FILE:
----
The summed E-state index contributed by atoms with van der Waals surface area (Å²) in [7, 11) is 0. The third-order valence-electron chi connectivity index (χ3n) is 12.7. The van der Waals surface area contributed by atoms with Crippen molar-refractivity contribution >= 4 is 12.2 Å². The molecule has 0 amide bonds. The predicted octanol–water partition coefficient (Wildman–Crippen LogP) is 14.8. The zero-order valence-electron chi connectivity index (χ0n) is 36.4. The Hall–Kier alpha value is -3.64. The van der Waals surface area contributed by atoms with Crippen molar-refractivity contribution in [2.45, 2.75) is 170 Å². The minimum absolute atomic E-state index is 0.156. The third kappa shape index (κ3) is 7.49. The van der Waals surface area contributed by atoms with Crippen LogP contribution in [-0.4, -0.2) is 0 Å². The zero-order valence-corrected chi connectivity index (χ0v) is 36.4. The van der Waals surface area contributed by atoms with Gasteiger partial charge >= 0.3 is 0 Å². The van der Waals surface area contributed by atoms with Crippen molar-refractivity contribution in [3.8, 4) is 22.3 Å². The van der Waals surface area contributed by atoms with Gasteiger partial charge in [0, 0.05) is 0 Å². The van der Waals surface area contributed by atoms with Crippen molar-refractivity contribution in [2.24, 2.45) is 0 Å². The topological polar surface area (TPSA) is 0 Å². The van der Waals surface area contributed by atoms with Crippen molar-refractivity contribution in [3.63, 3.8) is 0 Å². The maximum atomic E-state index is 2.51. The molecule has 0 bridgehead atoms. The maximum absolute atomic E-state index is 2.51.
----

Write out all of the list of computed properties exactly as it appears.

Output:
The summed E-state index contributed by atoms with van der Waals surface area (Å²) in [7, 11) is 0. The third-order valence-electron chi connectivity index (χ3n) is 12.7. The van der Waals surface area contributed by atoms with Crippen molar-refractivity contribution >= 4 is 12.2 Å². The molecule has 0 amide bonds. The predicted octanol–water partition coefficient (Wildman–Crippen LogP) is 14.8. The zero-order valence-electron chi connectivity index (χ0n) is 36.4. The Hall–Kier alpha value is -3.64. The van der Waals surface area contributed by atoms with Crippen molar-refractivity contribution in [2.45, 2.75) is 170 Å². The minimum absolute atomic E-state index is 0.156. The third kappa shape index (κ3) is 7.49. The van der Waals surface area contributed by atoms with Crippen LogP contribution in [-0.4, -0.2) is 0 Å². The zero-order valence-corrected chi connectivity index (χ0v) is 36.4. The van der Waals surface area contributed by atoms with Gasteiger partial charge >= 0.3 is 0 Å². The van der Waals surface area contributed by atoms with Crippen molar-refractivity contribution in [3.8, 4) is 22.3 Å². The van der Waals surface area contributed by atoms with Gasteiger partial charge in [0, 0.05) is 0 Å². The van der Waals surface area contributed by atoms with Crippen molar-refractivity contribution in [2.24, 2.45) is 0 Å². The topological polar surface area (TPSA) is 0 Å². The van der Waals surface area contributed by atoms with Crippen molar-refractivity contribution in [3.63, 3.8) is 0 Å². The maximum atomic E-state index is 2.51. The molecule has 0 bridgehead atoms. The maximum absolute atomic E-state index is 2.51.